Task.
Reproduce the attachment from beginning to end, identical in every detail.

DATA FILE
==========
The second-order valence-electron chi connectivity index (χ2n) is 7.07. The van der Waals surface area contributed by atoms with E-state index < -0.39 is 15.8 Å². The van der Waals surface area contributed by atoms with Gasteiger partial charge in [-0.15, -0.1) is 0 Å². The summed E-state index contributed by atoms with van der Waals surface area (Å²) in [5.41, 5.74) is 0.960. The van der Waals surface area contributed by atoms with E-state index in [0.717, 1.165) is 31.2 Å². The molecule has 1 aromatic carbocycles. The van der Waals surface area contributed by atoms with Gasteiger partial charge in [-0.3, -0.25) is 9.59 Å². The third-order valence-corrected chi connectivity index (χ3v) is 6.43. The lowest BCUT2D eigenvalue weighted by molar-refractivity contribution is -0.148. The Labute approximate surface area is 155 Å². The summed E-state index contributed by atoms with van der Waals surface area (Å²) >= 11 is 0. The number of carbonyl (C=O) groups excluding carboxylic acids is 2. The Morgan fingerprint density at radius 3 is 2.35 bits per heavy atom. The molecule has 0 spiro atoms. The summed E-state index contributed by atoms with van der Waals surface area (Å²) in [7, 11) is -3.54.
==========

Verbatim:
The second-order valence-electron chi connectivity index (χ2n) is 7.07. The van der Waals surface area contributed by atoms with E-state index < -0.39 is 15.8 Å². The van der Waals surface area contributed by atoms with Gasteiger partial charge in [-0.15, -0.1) is 0 Å². The summed E-state index contributed by atoms with van der Waals surface area (Å²) in [5.41, 5.74) is 0.960. The van der Waals surface area contributed by atoms with E-state index in [0.717, 1.165) is 31.2 Å². The molecule has 1 aromatic carbocycles. The van der Waals surface area contributed by atoms with Gasteiger partial charge in [-0.3, -0.25) is 9.59 Å². The third-order valence-corrected chi connectivity index (χ3v) is 6.43. The lowest BCUT2D eigenvalue weighted by molar-refractivity contribution is -0.148. The Labute approximate surface area is 155 Å². The summed E-state index contributed by atoms with van der Waals surface area (Å²) >= 11 is 0. The number of carbonyl (C=O) groups excluding carboxylic acids is 2. The Morgan fingerprint density at radius 3 is 2.35 bits per heavy atom. The molecule has 0 spiro atoms. The summed E-state index contributed by atoms with van der Waals surface area (Å²) in [7, 11) is -3.54.